Despite biting the dust in the recent assembly polls in West Bengal, the CPI(M) leadership has said it will stick around with the Congress. The reason: to stave off post-poll violence allegedly sponsored by the Trinamool goons.
That’s not all. This Congress-comrade unity is also about electoral mathematics, this time, for the Rajya Sabha polls.
In the next two years, 11 seats from West Bengal in the Upper House of Parliament will be up for grabs. The Congress doesn’t have any member in these berths while the CPI(M), with its dwindling national strength, has two MPs. If the Left and the Congress can’t forge an understanding over these biennial polls, both sides may end up getting nothing.
CPI(M) general secretary Sitaram Yechury, the face of the Indian leftists, is one of the two Left MPs whose term will end next year. The other is Tapan Sen, general secretary of the party’s trade union arm, CITU.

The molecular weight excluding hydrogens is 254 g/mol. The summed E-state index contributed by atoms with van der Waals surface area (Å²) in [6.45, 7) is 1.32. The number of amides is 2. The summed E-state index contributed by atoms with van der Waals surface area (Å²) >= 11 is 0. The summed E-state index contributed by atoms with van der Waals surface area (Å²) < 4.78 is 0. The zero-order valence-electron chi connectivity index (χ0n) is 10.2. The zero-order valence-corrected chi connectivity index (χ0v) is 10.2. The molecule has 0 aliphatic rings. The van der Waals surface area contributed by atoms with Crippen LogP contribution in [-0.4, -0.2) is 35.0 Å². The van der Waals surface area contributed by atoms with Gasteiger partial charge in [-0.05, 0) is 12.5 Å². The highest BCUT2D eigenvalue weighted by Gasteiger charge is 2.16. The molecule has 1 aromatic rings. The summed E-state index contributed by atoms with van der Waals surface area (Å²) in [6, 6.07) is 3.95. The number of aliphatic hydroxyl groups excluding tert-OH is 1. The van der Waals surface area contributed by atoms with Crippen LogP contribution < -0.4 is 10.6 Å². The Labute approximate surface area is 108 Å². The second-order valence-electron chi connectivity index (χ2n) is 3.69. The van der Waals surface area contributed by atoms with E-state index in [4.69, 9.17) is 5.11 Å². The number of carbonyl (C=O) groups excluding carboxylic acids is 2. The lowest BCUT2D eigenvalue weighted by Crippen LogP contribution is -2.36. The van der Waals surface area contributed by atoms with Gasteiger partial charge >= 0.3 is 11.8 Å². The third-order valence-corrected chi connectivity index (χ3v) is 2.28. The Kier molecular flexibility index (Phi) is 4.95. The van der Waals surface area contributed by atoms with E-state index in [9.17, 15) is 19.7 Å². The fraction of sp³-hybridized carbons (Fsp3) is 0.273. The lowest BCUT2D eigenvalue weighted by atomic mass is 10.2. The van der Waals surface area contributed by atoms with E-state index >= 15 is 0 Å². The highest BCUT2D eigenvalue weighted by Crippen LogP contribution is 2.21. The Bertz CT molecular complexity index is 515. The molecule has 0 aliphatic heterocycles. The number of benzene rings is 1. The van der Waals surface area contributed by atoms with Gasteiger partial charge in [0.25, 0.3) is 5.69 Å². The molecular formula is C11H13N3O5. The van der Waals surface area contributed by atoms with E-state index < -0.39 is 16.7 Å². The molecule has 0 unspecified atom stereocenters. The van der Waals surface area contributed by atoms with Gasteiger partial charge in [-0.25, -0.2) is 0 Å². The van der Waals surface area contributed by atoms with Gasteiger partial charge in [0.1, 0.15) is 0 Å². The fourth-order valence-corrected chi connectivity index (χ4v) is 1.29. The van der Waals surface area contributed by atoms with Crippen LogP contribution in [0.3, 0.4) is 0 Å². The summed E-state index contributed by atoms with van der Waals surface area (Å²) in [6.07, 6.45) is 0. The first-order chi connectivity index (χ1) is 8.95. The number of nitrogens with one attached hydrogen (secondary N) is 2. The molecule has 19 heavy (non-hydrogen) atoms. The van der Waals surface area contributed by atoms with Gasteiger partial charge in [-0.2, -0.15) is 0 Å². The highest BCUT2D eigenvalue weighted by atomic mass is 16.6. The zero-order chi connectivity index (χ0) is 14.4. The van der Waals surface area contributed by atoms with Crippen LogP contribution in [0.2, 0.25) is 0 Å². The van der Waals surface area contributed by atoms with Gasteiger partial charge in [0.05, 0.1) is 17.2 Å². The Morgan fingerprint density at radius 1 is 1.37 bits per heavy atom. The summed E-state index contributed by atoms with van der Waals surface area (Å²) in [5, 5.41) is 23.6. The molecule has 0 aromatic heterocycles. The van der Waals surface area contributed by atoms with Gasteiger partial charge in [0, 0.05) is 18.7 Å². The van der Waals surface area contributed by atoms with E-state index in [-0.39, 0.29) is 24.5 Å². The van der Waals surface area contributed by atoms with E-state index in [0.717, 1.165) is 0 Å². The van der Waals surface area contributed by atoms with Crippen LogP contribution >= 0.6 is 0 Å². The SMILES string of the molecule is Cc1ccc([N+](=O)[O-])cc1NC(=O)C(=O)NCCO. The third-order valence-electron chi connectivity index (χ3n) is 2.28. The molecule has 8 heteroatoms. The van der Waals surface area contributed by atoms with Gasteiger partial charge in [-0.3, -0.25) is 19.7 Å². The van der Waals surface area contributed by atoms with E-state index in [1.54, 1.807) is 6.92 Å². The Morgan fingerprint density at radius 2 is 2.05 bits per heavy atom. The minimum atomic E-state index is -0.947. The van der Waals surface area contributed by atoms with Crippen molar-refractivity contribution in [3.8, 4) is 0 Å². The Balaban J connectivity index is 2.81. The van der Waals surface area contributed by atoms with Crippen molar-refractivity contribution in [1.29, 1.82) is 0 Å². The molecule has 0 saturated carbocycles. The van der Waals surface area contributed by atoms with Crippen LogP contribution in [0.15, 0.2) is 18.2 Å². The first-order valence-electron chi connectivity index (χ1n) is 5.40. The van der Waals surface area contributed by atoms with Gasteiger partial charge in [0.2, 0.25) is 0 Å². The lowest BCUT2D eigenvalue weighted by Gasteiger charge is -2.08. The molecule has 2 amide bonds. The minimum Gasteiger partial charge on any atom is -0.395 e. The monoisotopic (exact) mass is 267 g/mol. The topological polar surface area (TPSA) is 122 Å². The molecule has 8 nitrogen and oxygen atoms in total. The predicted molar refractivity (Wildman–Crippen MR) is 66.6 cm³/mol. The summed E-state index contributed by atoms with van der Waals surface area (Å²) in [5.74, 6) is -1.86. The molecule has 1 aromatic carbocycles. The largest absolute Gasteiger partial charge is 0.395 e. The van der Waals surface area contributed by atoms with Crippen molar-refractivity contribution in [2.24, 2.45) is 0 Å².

The Congress has the strength to bag a seat in 2017. But its MLAs number just above the required strength, putting it in a precarious position amid attempts at poaching and last-minute defection.
Together, the Left and the Congress can ensure an easy victory for a joint candidate.
“All these things will come up for discussion at an appropriate time. We are aware of the rising clout of rightist forces in Parliament. Conceding more ground to the Trinamool or to the BJP is out of question,” said a CPI (M) Central Committee member.